WASHINGTON, Dec.15, 2010 -- Sens. John Cornyn, R-Texas, and John Thune, R-S.D., held a press conference today to rip the Democrats' new 1,924-page, $1.1 trillion omnibus bill for containing $8 billion worth of earmarks.
"The bill is loaded up with pork projects, and it shouldn't get a vote," Thune said.
"I think this is an outrage," railed Cornyn.
But Thune and Cornyn have tens of millions of dollars for their own earmarks in the bill, including Thune's request for $8 million for B-1 bomber fleet maintenance and Cornyn's request for $1.6 million for the Texas Army National Guard Counter-Drug Task Force.
"How do you have any credibility on this?," asked ABC's Jon Karl.
"Because we're going to vote against the bill," said Cornyn. "This is the wrong way to do business."
"Senator, were you wrong when you put these earmarks in before," Karl asked.
"Karl, this is not just about earmarks," said Cornyn. "Earmarks are a symptom of wasteful Washington spending that the American people have said they want reformed. We agree with them, and that's why we will vote against this bill. But you're missing the story if you think it's just about earmarks. This is about a flawed process of sweetheart deals cut behind closed doors, and a big bill, a spending bill, dropped on the American people and on us on December the 14th, without adequate time to amend it and debate it and to reveal to the American people what is in it so they can cast their judgment."
"So I think -- I think that's to me the context. And we've said very clearly -- we voted for an earmark moratorium. We will abide by that, and we will reject any earmarks requested by us or anyone else, because that's what the American people told us they want."
"Is that an acknowledgement that what you did was wrong, to put the earmarks in in the first place?" Karl said.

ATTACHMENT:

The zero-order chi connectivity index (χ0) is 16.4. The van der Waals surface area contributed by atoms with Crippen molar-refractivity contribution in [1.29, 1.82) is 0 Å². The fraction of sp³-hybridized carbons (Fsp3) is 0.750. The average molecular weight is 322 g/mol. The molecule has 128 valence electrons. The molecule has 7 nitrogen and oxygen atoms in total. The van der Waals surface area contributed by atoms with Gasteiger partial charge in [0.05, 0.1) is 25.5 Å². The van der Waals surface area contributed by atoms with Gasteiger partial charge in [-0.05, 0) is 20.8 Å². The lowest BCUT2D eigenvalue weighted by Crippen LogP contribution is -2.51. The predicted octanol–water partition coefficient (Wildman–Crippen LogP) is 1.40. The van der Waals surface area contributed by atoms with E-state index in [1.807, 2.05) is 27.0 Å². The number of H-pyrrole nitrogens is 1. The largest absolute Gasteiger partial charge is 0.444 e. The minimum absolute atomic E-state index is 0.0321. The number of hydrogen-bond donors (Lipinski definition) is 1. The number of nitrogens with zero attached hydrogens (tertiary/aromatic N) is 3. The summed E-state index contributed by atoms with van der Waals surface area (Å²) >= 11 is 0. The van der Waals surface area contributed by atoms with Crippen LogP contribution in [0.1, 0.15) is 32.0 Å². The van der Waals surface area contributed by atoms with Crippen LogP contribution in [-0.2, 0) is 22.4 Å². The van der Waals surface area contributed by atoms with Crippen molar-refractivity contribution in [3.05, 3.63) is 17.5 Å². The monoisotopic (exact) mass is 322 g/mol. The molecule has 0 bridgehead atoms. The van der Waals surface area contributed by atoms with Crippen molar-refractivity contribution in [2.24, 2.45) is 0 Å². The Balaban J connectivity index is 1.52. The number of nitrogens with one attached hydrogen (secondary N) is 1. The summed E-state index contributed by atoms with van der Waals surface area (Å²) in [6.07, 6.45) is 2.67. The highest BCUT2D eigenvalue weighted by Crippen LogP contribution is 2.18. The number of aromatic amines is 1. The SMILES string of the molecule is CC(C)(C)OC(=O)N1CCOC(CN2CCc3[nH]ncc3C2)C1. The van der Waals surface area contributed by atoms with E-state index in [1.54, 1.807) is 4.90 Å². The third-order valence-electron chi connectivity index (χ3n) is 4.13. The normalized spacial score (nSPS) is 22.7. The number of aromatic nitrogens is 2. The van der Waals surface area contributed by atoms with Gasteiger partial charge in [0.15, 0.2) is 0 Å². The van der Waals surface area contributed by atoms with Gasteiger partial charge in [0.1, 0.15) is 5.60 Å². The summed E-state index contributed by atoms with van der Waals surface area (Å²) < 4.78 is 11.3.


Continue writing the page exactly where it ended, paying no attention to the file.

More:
"I think you've asked the question about five times, and I've tried to answer it to the best of my ability," Cornyn responded.
Sen. John McCain of Arizona, another Republican, anti-pork crusader, has said he would file an amendment to eliminate all earmark funding in the bill. For around 6,488 earmarks, he said, that comes to about $8.3 billion.
"I thought that the message was pretty clear, that the American people said, 'Enough with the spending, enough with the pork barrel earmark spending, enough of mortgaging our children's and our grandchildren's futures,'" McCain said on the Senate floor last night.
"The American people said just 42 days ago, 'Enough.' Are we tone deaf? Are we stricken with amnesia? What is going on here?"
"When we're running record deficits, when there's a $40,000 debt for every man, woman, child in America, we're going to have 6,488 earmarks totaling nearly $8 billion -- $277,000 for potato pest management in Wisconsin. You'll notice that there is a location for literally every one of these earmarks -- $246,000 for bovine tuberculosis in Michigan and Minnesota, $522,000 for cranberry and blueberry disease breeding in New Jersey, $500,000 for oyster safety in Florida. One of my favorites, $349,000 for swine waste management in North Carolina. Another one of my all-time favorites that's always in there, $413,000 for peanut research in Alabama."
McCain even unveiled his top 10 list of pork projects in the bill. At No.1? $300,000 for the Polynesian Voyaging Society in Hawaii.
Meanwhile, Sen. Jim DeMint, R-S.C., and other conservative senators want to force an oral reading of the massive bill on the Senate floor, which could take up to 60 hours.
"Americans didn't vote in November to ram through Obama's agenda in December," said DeMint spokesman Wesley Denton. "Congress should do what's necessary, stop tax increases and fund the government with a continuing resolution, and then wait for other important debates until the leaders Americans just elected are seated. This is a desperate last-minute rush by politicians thrown out of office to ram through deficit spending, pork-barrel earmarks and a treaty that could weaken national security on their way out the door."
Senate Democrats are now trying to dual-track the omnibus bill with the Start nuclear treaty with Russia. But Congress needs to act fast. If lawmakers do not extend funding for the government by Saturday night, then the government will shut down.